The family, which runs Glenfiddich supplier William Grant and now also owns Drambuie, saw its fortune rise £250 million in the past year.
A new entry on the list, which documents the wealthiest people in Britain, is Eric Hereema, who owns the Nyetimber vineyard in West Sussex. Nyetimber’s award-winning sparkling wine is a favourite of the Queen, who served it at her golden and diamond jubilee celebrations.
Heerema and his four brothers inherited a Dutch marine contracting business, but one bought out the other four for $500 million.
Hereema, described as a “wine buff and Anglophile”, moved to England with his family and bought the 15ha Nyetimber estate for £7.5 million in 2006.
Drinks retailers performed well on the list, with Direct Wines’ owners Tony and Barbara Laithwaite enjoying a £12 million rise to £160 million.
Majestic founder John Apthorp’s fortune dropped £5 million, but still stands at £120 million.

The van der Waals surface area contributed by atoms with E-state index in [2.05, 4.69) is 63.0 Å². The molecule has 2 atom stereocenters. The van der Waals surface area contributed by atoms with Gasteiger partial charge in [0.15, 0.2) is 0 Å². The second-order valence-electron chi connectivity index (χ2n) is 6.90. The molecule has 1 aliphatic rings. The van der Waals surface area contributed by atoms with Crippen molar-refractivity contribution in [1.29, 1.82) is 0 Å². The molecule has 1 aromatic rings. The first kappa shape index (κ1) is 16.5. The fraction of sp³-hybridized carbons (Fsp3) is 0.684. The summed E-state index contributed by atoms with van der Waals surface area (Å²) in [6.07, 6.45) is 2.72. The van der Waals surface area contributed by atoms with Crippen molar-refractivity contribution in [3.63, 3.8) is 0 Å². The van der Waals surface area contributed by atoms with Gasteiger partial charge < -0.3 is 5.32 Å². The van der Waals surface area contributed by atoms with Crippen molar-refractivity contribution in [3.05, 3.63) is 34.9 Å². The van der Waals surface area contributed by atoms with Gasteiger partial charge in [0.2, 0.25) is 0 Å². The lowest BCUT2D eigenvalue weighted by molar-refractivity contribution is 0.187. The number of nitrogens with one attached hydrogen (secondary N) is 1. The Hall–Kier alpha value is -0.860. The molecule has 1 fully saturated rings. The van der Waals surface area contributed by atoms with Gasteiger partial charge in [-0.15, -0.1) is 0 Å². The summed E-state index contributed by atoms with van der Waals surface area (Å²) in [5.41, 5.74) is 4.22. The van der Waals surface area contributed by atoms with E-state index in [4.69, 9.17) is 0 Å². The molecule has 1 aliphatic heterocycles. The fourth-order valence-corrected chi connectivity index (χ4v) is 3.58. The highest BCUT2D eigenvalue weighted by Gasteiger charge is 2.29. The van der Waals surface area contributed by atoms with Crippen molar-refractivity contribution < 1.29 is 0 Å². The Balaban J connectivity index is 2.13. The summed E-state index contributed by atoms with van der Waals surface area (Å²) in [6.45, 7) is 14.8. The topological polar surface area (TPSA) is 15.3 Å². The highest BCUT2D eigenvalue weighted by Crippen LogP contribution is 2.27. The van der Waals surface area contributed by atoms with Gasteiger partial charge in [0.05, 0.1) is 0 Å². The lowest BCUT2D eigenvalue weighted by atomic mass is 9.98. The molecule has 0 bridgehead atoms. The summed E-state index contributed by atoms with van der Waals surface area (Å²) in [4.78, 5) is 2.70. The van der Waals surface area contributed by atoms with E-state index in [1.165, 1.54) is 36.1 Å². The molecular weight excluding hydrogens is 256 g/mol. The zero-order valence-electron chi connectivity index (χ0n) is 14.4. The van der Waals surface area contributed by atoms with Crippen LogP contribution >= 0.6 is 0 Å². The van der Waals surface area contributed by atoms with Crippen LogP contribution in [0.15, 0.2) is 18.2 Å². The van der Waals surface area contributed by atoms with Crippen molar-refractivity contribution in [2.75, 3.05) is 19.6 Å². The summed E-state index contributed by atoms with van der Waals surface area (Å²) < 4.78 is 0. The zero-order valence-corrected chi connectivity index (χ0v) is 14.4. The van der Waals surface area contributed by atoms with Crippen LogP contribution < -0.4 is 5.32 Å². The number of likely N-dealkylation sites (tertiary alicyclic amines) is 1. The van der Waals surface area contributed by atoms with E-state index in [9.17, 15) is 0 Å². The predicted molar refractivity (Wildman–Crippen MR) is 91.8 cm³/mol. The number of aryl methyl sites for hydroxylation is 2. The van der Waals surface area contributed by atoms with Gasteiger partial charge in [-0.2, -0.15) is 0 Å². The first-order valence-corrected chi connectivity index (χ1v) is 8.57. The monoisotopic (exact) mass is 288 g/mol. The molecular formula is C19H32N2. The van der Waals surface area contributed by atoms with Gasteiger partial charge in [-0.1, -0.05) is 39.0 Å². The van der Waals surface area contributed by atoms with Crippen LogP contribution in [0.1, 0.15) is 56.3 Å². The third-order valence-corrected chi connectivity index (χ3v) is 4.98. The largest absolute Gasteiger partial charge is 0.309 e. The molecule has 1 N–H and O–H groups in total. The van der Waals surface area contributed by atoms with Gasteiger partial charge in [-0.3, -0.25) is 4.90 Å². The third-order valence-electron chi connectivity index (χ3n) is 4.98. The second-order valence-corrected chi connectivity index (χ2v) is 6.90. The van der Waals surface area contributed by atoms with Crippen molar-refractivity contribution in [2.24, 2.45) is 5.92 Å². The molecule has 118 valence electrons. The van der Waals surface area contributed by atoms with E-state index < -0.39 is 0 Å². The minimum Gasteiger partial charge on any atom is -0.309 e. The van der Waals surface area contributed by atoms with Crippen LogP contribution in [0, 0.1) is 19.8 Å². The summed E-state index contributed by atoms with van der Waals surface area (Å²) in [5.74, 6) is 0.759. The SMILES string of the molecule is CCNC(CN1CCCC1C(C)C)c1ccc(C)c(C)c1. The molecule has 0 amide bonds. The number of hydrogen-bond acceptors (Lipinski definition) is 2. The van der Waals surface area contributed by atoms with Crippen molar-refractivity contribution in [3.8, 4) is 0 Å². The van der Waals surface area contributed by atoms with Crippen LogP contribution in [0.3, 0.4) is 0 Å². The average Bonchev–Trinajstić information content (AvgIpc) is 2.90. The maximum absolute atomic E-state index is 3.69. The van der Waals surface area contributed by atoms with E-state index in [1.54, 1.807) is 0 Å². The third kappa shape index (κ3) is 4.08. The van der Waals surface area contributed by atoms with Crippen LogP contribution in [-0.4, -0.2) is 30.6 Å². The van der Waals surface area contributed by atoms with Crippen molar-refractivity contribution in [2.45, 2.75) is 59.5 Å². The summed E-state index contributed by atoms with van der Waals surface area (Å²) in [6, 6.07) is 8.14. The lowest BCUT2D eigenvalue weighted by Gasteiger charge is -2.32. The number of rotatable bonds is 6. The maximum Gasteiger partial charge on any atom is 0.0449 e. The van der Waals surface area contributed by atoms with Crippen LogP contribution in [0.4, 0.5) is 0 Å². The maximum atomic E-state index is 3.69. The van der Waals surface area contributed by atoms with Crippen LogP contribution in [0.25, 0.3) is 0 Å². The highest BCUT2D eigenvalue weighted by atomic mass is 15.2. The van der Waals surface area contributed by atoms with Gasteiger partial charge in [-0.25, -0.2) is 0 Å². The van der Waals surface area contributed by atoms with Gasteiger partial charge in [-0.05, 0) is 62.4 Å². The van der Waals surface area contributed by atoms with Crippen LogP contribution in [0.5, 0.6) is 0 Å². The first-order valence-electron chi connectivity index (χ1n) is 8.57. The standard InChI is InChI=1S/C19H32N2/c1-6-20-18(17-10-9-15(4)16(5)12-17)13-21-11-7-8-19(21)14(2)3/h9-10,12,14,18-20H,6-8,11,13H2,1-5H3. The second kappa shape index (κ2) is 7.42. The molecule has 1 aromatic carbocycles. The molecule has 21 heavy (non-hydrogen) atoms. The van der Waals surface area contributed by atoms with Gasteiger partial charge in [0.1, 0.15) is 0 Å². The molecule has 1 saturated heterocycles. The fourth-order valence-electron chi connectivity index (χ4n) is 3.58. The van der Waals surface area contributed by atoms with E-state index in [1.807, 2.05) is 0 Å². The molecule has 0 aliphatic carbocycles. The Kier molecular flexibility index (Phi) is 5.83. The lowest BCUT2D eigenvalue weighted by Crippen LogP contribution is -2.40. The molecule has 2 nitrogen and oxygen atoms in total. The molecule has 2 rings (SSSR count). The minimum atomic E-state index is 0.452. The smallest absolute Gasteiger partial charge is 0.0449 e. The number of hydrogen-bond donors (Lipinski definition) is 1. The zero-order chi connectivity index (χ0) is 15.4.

Yevgeny Chichvarkin, who owns luxury Mayfair store Hedonism, is also on £120 million, while John Rudd of Berry Brothers & Rudd dropped £10 million to £110 million.
Tom Morris and his family, who founded and run low-cost retailer Home Bargains, are now worth £2.25 billion, up £200 million. Brothers Simon, Bobby and Robin Arora have climbed 10 places, thanks to the success of their discount stores, B&M Bargains. They are worth £1.75 billion, up £350 million.
These stores have made BWS a large part of their offering and are expected to carve out a greater share of the drinks retail trade in the coming years.
The Perrodo family, which owns a Bordeaux portfolio including Margaux estate Château Labégorce Zédé, is worth £5.8 billion.
Vivian Imerman of Whyte & Mackay is on £355 million, while Tomintoul and Glencadam owners the Hillman family are worth £175 million.
Silvio Denz, the owner of St.-Emilion châteaus Peby Faugères and Faugères and Château Lafaurie-Peyraguey in Sauternes, saw his fortune rise £39 million to £210 million.